Superior Quality

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Re: Superior Quality

PostBy: rockwood On: Wed May 06, 2009 9:24 pm

Captain Michael wrote:With bituminous and not in a stoker.

That's what I do! :)
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Re: Superior Quality

PostBy: coal berner On: Thu May 07, 2009 1:12 am

Captain Michael wrote:Until I started reading this forum I was clueless about stokers. There is a local hardware store in town using a stoker with bituminous, but the whole time growing up folks used coal furnaces. It is still common in rural western Pa. and WV for people to use coal to heat there homes. With bituminous and not in a stoker. And Richard I will concede to your facts about the 1918 time frame, short lived and geographically limited. I still believe in the grand scheme of history bituminous was king!


In PA Anthracite was the first coal to be mined then came Bituminous

Anthracite in the USA Anthracite coal history began in 1790 in Pottsville PA.

In 1795 an Anthracite iron fired furnace had been built on the Schuylkill River

Read about here http://en.wikipedia.org/wiki/Anthracite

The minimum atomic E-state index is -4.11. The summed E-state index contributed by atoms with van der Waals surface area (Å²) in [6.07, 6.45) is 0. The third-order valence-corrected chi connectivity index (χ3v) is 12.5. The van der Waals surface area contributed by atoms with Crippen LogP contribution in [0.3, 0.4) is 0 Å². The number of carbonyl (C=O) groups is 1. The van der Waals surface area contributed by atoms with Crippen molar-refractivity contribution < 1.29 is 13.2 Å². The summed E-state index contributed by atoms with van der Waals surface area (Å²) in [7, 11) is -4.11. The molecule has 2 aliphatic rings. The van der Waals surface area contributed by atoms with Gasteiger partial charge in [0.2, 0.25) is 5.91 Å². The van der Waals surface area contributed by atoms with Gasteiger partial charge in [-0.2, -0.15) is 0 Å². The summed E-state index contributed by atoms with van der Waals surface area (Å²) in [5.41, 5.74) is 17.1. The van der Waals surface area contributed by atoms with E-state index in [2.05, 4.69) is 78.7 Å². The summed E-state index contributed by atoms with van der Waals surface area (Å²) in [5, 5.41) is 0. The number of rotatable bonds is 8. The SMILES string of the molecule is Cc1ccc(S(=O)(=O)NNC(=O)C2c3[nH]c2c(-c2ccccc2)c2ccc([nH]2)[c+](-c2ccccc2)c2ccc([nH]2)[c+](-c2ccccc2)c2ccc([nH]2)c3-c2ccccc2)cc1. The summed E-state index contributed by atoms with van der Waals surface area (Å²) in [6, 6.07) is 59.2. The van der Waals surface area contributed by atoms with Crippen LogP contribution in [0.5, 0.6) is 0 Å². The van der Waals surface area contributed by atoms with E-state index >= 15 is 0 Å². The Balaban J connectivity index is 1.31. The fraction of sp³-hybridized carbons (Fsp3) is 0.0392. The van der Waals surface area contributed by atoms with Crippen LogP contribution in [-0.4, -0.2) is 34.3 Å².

http://www.dep.state.pa.us/dep/deputate/minres/bmr/annualreport/2008/table07_anthracite_historical.htm

There is a mine at the end of sharp mountain outside Pottsville PA that is still running and that started in 1860 The
RS&W mine this is the one that was on Dirty Jobs in 06 and there are several in and around the area alot older then that .

http://www.dep.state.pa.us/dep/deputate/minres/bmr/annualreport/2008/table14_bituminous_historical.htm
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Re: Superior Quality

PostBy: Captain Michael On: Thu May 07, 2009 6:48 am

Coal berner, I don't disagree with you about who or what was first. I'm only say bituminous was and is the work horse of the nation. Richard pointed out that Anthracite had a huge impact on manufacturing in the north east along with heating in the large cities like NY and Philly. I agree that Anthracite had its day. That day is gone! Never to return! The USA is the Saudia Arabia of coal. BItuninous coal! Just look at the US coal maps. Anthrcite is geographically limited product.
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Re: Superior Quality

PostBy: coaledsweat On: Thu May 07, 2009 7:52 am

Captain Michael wrote:Anthrcite is geographically limited product.

Yes, thank you very much. Anthracite, the Rolls Royce of coals!
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Re: Superior Quality

PostBy: Berlin On: Thu May 07, 2009 4:02 pm